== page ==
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Mauri-Lynne Heller on Infancy, Empathy, and Psychopathy

"Empathy, Ethics and Morality" at (May 8, 2009).

It is facile and erroneous to believe that some people are born evil and must be destroyed. The pretty blonde demon-child, Rhoda, featured in the 1960’s kitsch movie, “The Bad Seed,” was an amusing caricature. A fortuitous lightening strike might have concluded the movie, but it shed no light on a very complicated social concern. It is much more painful to acknowledge that a great deal of sociopathy might be preventable. While individuals suffering from criminal illness must be removed from society, it is imperative to remember that the cause of their pathology is very complex. ¶ Devoid of humanity, these people are grossly damaged. Because they never experienced secure interpersonal attachments as infants, they are incapable of forming any relationships defined by mutual concern or reciprocity. Their empathy software is missing. While the damage inflicted by sociopathy on a nuclear family is tragically unquantifiable, the emergence of these character traits in our social midst has tremendous import for society, government and culture.

While most of us lie from time to time, we usually feel guilt. People with antisocial traits do not. In fact, they are aroused and thrilled each time they “get away” with a transgression. In effect, they are relentlessly punishing the environment that disappointed them as infants. Jeffrey Dahmer, who also engaged in cannibalism, was enacting a distorted form of breast feeding, actual human flesh symbolically representing nourishment he did not receive as an infant. But gratification is fleeting, just as it is with binge shopping, because the emotional hunger is never sated. The inner wound is never exposed and healed.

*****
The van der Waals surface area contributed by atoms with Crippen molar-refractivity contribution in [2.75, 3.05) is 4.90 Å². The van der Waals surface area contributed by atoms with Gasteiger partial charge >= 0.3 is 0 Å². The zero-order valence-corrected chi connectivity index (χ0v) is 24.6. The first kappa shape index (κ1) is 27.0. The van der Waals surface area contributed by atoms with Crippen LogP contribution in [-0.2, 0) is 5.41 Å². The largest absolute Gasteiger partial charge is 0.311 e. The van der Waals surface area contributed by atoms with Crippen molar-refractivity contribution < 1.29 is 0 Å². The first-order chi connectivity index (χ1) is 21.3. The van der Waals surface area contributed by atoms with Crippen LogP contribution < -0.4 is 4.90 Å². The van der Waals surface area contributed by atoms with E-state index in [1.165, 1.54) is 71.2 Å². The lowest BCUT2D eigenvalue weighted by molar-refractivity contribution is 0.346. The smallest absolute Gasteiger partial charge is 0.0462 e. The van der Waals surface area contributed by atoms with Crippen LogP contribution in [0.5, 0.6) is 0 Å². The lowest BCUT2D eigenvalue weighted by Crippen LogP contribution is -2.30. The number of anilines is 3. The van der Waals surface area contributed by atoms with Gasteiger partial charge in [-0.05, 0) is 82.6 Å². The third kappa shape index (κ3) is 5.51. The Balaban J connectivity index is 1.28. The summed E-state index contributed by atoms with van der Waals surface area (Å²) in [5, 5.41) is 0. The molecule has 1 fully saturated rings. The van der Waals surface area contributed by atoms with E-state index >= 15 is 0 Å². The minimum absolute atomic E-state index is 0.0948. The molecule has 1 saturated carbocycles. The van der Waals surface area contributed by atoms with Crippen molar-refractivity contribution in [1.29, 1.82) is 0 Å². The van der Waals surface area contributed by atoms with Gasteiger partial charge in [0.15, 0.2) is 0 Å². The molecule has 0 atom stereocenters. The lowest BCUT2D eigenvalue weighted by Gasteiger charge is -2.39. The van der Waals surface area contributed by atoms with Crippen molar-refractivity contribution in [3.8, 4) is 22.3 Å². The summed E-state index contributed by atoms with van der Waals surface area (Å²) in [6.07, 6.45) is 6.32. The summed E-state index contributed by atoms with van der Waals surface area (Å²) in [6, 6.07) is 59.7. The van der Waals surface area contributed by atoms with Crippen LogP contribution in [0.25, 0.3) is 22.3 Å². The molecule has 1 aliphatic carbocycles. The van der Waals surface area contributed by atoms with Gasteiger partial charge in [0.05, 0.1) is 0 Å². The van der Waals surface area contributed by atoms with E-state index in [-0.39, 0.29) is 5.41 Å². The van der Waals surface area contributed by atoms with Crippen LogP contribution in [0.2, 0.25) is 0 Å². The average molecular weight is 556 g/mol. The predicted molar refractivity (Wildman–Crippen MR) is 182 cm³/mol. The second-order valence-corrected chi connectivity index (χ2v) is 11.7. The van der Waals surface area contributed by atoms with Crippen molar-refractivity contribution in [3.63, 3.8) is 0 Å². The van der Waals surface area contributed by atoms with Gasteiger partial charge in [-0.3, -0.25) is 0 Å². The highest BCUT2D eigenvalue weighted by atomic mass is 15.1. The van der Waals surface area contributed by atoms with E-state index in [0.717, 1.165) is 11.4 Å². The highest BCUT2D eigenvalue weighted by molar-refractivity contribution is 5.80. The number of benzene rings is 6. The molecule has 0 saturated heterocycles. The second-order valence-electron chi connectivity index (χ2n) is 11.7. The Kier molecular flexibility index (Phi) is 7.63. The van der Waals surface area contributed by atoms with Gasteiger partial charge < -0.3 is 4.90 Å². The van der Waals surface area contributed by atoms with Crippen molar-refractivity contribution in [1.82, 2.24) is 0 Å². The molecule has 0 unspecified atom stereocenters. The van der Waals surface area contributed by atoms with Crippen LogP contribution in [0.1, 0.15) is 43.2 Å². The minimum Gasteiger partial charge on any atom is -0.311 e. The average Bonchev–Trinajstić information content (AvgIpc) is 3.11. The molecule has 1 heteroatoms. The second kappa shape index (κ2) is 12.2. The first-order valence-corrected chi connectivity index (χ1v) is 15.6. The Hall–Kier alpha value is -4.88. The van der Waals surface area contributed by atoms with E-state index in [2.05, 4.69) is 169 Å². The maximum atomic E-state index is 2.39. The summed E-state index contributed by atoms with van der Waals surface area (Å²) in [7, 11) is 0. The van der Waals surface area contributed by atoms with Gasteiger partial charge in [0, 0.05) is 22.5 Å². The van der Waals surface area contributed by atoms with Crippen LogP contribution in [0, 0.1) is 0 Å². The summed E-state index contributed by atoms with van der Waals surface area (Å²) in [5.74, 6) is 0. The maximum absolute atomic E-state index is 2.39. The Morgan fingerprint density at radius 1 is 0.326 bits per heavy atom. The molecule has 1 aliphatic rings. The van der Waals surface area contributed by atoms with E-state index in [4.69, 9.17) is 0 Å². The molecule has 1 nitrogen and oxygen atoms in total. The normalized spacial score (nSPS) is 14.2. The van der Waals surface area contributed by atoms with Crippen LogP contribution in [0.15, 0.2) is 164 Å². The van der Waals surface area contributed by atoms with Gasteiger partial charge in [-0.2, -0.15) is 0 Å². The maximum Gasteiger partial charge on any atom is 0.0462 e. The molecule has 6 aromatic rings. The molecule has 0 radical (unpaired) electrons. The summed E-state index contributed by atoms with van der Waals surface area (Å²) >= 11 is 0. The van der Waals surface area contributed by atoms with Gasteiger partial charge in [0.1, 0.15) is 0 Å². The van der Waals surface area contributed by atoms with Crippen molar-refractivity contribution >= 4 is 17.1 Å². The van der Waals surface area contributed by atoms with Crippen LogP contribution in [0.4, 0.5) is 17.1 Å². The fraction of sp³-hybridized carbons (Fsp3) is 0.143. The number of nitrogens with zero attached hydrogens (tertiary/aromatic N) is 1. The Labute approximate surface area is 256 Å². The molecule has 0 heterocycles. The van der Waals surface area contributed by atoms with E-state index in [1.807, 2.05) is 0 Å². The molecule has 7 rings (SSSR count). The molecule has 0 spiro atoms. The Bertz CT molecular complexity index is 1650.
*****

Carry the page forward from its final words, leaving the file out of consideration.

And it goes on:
What are the implications for all of us? The seeds of both sociopathy and morality are sown in infancy. A baby who received empathy can bestow it. A child whose mind-body needs were not met adequately will live the remainder of his life like a machine, devoid of the traits that make us most human. While a massive government bail out may preclude the immanent implosion of our financial system, it will not prevent the next one. To accomplish that, we have to repair the emotional potholes in our own streets.